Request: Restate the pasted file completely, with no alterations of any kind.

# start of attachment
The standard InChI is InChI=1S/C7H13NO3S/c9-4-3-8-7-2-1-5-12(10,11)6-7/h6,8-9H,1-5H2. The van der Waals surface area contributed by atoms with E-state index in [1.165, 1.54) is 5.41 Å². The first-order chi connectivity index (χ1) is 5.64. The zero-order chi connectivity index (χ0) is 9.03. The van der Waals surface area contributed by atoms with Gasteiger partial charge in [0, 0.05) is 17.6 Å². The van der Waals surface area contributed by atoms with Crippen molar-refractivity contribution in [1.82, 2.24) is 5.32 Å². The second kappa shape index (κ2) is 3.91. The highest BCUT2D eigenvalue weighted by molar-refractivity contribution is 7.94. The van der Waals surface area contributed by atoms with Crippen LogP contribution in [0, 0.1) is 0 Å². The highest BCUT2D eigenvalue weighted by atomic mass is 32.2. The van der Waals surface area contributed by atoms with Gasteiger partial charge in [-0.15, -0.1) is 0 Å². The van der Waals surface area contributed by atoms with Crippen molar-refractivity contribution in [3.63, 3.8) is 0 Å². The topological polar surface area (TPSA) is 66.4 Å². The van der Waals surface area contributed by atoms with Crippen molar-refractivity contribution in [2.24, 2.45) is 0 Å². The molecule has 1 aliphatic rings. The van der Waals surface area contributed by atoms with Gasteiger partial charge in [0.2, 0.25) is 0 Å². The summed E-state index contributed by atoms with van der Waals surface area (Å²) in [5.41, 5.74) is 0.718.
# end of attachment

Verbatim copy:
The standard InChI is InChI=1S/C7H13NO3S/c9-4-3-8-7-2-1-5-12(10,11)6-7/h6,8-9H,1-5H2. The van der Waals surface area contributed by atoms with E-state index in [1.165, 1.54) is 5.41 Å². The first-order chi connectivity index (χ1) is 5.64. The zero-order chi connectivity index (χ0) is 9.03. The van der Waals surface area contributed by atoms with Gasteiger partial charge in [0, 0.05) is 17.6 Å². The van der Waals surface area contributed by atoms with Crippen molar-refractivity contribution in [1.82, 2.24) is 5.32 Å². The second kappa shape index (κ2) is 3.91. The highest BCUT2D eigenvalue weighted by molar-refractivity contribution is 7.94. The van der Waals surface area contributed by atoms with Crippen LogP contribution in [0, 0.1) is 0 Å². The highest BCUT2D eigenvalue weighted by atomic mass is 32.2. The van der Waals surface area contributed by atoms with Gasteiger partial charge in [-0.15, -0.1) is 0 Å². The van der Waals surface area contributed by atoms with Crippen molar-refractivity contribution in [3.63, 3.8) is 0 Å². The topological polar surface area (TPSA) is 66.4 Å². The van der Waals surface area contributed by atoms with Crippen molar-refractivity contribution in [2.24, 2.45) is 0 Å². The molecule has 1 aliphatic rings. The van der Waals surface area contributed by atoms with Gasteiger partial charge in [0.2, 0.25) is 0 Å². The summed E-state index contributed by atoms with van der Waals surface area (Å²) in [5.41, 5.74) is 0.718.